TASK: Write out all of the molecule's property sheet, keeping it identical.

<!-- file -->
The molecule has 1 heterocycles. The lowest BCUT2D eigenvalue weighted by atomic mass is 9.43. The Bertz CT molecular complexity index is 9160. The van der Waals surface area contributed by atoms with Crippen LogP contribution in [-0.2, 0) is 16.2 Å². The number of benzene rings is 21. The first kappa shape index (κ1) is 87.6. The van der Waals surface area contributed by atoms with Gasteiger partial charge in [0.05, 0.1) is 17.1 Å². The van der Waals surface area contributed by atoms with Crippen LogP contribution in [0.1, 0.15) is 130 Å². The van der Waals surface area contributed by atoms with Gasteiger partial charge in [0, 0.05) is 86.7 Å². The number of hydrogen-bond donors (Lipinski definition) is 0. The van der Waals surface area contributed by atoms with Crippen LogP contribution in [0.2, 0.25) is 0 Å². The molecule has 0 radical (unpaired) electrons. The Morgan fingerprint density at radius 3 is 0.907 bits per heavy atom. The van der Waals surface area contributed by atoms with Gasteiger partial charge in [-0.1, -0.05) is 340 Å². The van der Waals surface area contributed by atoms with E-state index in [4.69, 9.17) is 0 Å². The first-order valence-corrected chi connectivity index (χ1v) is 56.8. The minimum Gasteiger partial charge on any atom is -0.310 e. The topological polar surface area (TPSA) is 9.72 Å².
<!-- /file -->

The molecule has 1 heterocycles. The lowest BCUT2D eigenvalue weighted by atomic mass is 9.43. The Bertz CT molecular complexity index is 9160. The van der Waals surface area contributed by atoms with Crippen LogP contribution in [-0.2, 0) is 16.2 Å². The number of benzene rings is 21. The first kappa shape index (κ1) is 87.6. The van der Waals surface area contributed by atoms with Gasteiger partial charge in [0.05, 0.1) is 17.1 Å². The van der Waals surface area contributed by atoms with Crippen LogP contribution in [0.1, 0.15) is 130 Å². The van der Waals surface area contributed by atoms with Gasteiger partial charge in [0, 0.05) is 86.7 Å². The number of hydrogen-bond donors (Lipinski definition) is 0. The van der Waals surface area contributed by atoms with Crippen LogP contribution in [0.2, 0.25) is 0 Å². The molecule has 0 radical (unpaired) electrons. The Morgan fingerprint density at radius 3 is 0.907 bits per heavy atom. The van der Waals surface area contributed by atoms with Gasteiger partial charge in [-0.1, -0.05) is 340 Å². The van der Waals surface area contributed by atoms with E-state index in [4.69, 9.17) is 0 Å². The first-order valence-corrected chi connectivity index (χ1v) is 56.8. The minimum Gasteiger partial charge on any atom is -0.310 e. The topological polar surface area (TPSA) is 9.72 Å².